Question:

What uses more gas, running the car engine for five minutes or turning the engine off then on?

Answer:

Running the car for 5 minutes uses more gas than turning the engine off then back on. When it idles it needs gas to stay running.

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Engines
Mechanical engineering

Mechanical engineering is a discipline of engineering that applies the principles of engineering, physics and materials science for analysis, design, manufacturing, and maintenance of mechanical systems. It is the branch of engineering that involves the production and usage of heat and mechanical power for the design, production, and operation of machines and tools. It is one of the oldest and broadest engineering disciplines.

The engineering field requires an understanding of core concepts including mechanics, kinematics, thermodynamics, materials science, structural analysis, and electricity. Mechanical engineers use these core principles along with tools like computer-aided engineering, and product lifecycle management to design and analyze manufacturing plants, industrial equipment and machinery, heating and cooling systems, transport systems, aircraft, watercraft, robotics, medical devices, weapons, and others.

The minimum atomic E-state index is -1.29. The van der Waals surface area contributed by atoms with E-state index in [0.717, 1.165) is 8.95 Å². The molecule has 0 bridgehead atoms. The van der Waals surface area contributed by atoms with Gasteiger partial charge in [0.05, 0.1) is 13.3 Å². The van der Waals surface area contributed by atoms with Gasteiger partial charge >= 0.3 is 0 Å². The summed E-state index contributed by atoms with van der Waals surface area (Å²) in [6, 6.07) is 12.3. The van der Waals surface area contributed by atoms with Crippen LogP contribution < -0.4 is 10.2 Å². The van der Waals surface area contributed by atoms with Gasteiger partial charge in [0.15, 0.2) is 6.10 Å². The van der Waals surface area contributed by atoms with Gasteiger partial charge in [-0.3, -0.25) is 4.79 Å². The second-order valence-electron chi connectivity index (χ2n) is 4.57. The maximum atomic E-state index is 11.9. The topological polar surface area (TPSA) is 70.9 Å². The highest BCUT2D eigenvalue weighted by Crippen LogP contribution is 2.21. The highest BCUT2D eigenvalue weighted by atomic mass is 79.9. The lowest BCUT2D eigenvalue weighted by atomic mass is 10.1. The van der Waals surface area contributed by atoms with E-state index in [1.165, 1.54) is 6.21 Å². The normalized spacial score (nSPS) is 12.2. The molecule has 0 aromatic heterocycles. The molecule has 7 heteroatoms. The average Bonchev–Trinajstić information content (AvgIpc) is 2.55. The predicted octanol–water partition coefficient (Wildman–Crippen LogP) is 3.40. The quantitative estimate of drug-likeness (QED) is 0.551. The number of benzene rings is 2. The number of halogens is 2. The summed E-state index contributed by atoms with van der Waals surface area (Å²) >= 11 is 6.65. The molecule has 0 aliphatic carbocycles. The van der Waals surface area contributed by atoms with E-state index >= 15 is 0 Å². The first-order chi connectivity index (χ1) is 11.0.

Idle
Fuel gas

Fuel gas is any one of a number of fuels that under ordinary conditions are gaseous. Many fuel gases are composed of hydrocarbons (such as methane or propane), hydrogen, carbon monoxide, or mixtures thereof. Such gases are sources of potential heat energy or light energy that can be readily transmitted and distributed through pipes from the point of origin directly to the place of consumption.

Fuel gas is contrasted with liquid fuels and from solid fuels, though some fuel gases are liquefied for storage or transport. While their gaseous nature has advantageous, avoiding the difficulty of transporting solid fuel and the dangers of spillage inherent in liquid fuels, it also has limitation. It is possible for a fuel gas to be undetected and collect in certain areas, leading to the risk of a gas explosion. For this reason, odorizers are added to most fuel gases so that they may be detected by a distinct smell.

Technology Energy
Stationary engines

A stationary engine is an engine whose framework does not move, used to drive a piece of immobile equipment, such as a pump, generator, or mill or factory machinery. The term usually refers to large immobile reciprocating engines, principally stationary steam engines and, to some extent, stationary internal combustion engines. Other large immobile power sources, such as steam turbines, gas turbines, and large electric motors, are categorized separately.

Stationary engines were once widespread in the era when each factory or mill generated its own power, and power transmission was mechanical (via line shafts, belts, gear trains, and clutches). Applications for stationary engines have declined since electrification has become widespread; most industrial uses today draw electricity from an electrical grid and distribute it to various individual electric motors instead.


Gas turbine